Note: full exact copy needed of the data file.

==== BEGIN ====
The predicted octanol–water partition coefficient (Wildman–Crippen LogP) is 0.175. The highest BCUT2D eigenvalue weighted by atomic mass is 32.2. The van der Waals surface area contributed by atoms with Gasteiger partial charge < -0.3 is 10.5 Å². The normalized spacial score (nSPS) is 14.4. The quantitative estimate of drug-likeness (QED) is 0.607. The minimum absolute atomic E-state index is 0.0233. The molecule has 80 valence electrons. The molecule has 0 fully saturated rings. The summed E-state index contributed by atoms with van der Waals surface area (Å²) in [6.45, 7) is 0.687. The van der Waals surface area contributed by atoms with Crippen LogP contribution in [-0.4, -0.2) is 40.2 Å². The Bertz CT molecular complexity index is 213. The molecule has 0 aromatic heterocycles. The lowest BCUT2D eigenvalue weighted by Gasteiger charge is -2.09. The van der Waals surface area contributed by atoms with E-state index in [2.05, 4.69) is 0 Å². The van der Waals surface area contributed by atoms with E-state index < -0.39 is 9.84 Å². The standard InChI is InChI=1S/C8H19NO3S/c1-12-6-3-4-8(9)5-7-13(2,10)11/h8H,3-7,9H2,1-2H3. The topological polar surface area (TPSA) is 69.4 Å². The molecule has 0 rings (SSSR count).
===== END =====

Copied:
The predicted octanol–water partition coefficient (Wildman–Crippen LogP) is 0.175. The highest BCUT2D eigenvalue weighted by atomic mass is 32.2. The van der Waals surface area contributed by atoms with Gasteiger partial charge < -0.3 is 10.5 Å². The normalized spacial score (nSPS) is 14.4. The quantitative estimate of drug-likeness (QED) is 0.607. The minimum absolute atomic E-state index is 0.0233. The molecule has 80 valence electrons. The molecule has 0 fully saturated rings. The summed E-state index contributed by atoms with van der Waals surface area (Å²) in [6.45, 7) is 0.687. The van der Waals surface area contributed by atoms with Crippen LogP contribution in [-0.4, -0.2) is 40.2 Å². The Bertz CT molecular complexity index is 213. The molecule has 0 aromatic heterocycles. The lowest BCUT2D eigenvalue weighted by Gasteiger charge is -2.09. The van der Waals surface area contributed by atoms with E-state index in [2.05, 4.69) is 0 Å². The van der Waals surface area contributed by atoms with E-state index < -0.39 is 9.84 Å². The standard InChI is InChI=1S/C8H19NO3S/c1-12-6-3-4-8(9)5-7-13(2,10)11/h8H,3-7,9H2,1-2H3. The topological polar surface area (TPSA) is 69.4 Å². The molecule has 0 rings (SSSR count).